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Tibet film to screen at Iceland's RIF Festival despite Chinese pressure
Phayul[Monday, September 27, 2010 11:56]
RIFF began September 23 and will end on October 3, 2010.
RIFF began September 23 and will end on October 3, 2010.
Dharamsala, September 27 – The International Reykjavik Film Festival, which opened Thursday, stood adamant over its decision to screen a documentary film on Tibetan freedom struggle despite pressure from China.

Hrönn Marinósdóttir, the director of the film festival currently underway in Iceland was summoned to the Chinese embassy in Reykjavik and asked to withdraw the film from the festival, according to a statement by the director of the film. The Chinese Embassy told her that the Chinese government disapproves the documentary, the film’s German-American director Dirk Simon said in the statement. “When she declined, the Chinese embassy complained to the Ministry for Foreign Affairs in Reykjavik and implied economical and political consequences for the Chinese-Icelandic relationships if my film screens.”

The festival committee, however, decided to screen the film as originally scheduled on September 27th, 28th and 29th and October 1st.

The Director of the Department for International Affairs at the Icelandic Ministry for Foreign Affairs, Emil Breki Hreggvidsson, said that “no formal request” has been made by the Chinese embassy and in any case, “Which films are shown in the cinemas is not an issue for the Ministry.”

According to Dirk, it took him 7 years to shoot 800 hours of footage in India, Beijing and Chinese occupied Tibet. He says that his film provides “an in-depth look behind the scenes of the Tibetan resistance to Chinese occupation. With the countdown to the 2008 Beijing Olympic Games and the Olympic Torch route fiasco as a backdrop.”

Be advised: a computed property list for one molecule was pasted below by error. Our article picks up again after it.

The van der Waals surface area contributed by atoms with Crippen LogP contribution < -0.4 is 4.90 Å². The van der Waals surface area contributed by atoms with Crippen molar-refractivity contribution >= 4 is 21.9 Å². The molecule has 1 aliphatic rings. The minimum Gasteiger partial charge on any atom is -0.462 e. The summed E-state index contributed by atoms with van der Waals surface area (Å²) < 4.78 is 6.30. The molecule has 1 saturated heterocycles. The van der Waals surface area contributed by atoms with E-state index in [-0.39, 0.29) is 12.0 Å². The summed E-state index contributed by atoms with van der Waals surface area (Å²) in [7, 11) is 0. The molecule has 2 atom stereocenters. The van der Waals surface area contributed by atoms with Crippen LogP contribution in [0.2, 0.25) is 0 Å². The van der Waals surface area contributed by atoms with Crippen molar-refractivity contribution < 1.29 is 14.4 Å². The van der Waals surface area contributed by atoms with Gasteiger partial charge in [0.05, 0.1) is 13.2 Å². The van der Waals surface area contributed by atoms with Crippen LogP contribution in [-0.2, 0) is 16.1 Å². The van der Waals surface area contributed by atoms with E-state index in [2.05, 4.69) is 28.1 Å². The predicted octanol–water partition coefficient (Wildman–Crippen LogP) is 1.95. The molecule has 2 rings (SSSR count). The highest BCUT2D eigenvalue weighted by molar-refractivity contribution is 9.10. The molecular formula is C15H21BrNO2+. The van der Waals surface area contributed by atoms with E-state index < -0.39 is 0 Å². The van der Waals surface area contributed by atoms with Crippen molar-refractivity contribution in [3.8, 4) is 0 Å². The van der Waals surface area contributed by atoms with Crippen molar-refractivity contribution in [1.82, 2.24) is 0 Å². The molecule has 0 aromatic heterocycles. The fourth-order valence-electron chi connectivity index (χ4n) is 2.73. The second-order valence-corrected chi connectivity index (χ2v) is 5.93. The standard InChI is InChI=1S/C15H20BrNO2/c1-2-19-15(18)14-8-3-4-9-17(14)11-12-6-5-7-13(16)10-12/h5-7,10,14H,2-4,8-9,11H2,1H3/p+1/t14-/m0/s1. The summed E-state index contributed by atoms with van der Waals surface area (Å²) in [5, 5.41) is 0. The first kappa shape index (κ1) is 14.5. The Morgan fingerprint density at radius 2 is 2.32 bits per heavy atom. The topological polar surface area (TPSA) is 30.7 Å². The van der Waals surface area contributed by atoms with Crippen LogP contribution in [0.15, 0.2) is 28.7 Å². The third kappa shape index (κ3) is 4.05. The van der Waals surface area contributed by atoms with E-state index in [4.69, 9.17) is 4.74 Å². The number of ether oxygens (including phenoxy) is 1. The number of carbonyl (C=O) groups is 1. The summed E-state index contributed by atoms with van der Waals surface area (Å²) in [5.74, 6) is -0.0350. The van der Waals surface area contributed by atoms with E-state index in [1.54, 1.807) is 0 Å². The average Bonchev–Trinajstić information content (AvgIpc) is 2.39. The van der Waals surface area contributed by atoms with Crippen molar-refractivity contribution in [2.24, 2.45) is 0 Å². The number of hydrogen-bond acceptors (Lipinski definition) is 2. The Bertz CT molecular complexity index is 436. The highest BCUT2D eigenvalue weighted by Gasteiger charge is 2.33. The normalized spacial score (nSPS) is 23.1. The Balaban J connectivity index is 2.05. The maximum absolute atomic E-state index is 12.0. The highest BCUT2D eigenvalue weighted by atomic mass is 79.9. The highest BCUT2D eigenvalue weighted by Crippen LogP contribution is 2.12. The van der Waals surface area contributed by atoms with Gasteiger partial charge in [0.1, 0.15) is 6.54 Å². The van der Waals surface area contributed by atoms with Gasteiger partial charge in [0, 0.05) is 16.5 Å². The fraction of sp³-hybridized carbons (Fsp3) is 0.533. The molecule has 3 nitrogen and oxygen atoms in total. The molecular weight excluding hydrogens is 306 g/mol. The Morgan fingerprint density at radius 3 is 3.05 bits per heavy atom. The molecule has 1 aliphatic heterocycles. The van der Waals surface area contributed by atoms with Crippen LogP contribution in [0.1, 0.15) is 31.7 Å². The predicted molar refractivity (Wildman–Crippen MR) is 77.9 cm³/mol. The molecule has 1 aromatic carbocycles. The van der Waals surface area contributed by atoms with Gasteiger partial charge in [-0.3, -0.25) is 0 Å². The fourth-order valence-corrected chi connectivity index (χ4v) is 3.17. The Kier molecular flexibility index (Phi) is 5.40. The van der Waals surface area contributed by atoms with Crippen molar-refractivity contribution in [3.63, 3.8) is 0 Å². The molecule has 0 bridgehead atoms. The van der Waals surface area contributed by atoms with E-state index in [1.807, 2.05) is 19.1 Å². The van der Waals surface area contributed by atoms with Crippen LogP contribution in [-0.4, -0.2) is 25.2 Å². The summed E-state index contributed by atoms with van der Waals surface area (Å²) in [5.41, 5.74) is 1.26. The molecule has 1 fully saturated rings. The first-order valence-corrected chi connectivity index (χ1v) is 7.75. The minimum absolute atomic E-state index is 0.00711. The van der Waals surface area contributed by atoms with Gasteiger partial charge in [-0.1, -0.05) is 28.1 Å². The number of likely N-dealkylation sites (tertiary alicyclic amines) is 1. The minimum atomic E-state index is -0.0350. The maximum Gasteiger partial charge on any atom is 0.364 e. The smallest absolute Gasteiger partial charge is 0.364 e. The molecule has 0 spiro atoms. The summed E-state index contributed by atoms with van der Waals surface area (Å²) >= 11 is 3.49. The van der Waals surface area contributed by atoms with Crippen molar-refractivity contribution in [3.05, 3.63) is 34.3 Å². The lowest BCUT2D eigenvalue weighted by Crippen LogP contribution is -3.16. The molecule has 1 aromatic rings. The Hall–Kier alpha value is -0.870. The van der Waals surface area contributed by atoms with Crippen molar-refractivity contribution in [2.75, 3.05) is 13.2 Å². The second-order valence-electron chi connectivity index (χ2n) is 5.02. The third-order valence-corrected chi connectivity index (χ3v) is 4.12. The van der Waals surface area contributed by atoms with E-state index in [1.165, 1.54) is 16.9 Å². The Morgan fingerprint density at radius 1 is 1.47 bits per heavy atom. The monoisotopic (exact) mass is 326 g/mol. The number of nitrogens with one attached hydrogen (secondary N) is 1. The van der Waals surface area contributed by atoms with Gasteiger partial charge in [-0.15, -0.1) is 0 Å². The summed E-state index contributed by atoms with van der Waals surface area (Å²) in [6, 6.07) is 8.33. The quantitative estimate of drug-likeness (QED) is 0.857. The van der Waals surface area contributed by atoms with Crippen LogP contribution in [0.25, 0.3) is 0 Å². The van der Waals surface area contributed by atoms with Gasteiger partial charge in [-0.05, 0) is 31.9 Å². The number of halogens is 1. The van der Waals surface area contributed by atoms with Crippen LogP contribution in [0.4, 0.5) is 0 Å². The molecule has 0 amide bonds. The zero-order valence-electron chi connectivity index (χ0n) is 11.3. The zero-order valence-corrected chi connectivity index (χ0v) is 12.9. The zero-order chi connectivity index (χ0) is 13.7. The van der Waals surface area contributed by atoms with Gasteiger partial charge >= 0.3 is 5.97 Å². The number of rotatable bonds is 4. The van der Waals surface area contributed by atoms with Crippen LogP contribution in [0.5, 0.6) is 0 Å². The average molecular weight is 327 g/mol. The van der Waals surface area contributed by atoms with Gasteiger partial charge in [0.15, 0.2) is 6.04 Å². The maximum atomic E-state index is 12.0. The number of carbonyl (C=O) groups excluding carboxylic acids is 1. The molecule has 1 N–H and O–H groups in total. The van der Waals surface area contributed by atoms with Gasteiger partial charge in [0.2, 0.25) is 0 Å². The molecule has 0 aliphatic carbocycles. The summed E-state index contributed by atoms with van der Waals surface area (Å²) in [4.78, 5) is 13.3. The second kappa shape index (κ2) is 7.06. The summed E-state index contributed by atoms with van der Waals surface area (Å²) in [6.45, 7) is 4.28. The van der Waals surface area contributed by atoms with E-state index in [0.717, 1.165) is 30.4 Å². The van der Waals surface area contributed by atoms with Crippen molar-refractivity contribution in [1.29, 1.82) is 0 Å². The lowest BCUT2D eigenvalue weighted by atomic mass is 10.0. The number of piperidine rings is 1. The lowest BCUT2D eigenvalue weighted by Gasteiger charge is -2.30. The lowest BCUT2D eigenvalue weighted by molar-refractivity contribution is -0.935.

Dirk boasts of some exclusive interviews and rare archival material with a soundtrack by Philip Glass, Thom Yorke and Damien Rice. The film features Richard Gere, Archbishop Desmond Tutu, the 14th Dalai Lama, some of the most prominent Chinese contemporary artists, and key figures of the exiled Tibetan movement.

Dirk says China’s opposition to this documentary is all the more surprising as the film gives both sides of the conflict a chance to speak and does not hesitate to explore the dissensions between the Dalai Lama’s nonviolent, middle-way policy and Tibetan radicals who seek complete independence from China.

Dirk admits that growing up in a divided Germany has considerably affected him in his quest for freedom, which has become one of his key topics. “More than any other film on that subject matter, my film avoids painting a ‘black and white’ picture. It highlights the complexity of the issue on both sides. There are facts and numbers you can’t ignore, like how many Tibetans have died as a direct result of China’s invasion and occupation. But the film also shows love and compassion in China and raises questions and concerns about the Tibetan freedom movement in exile. I think it is time to have an open dialogue.”

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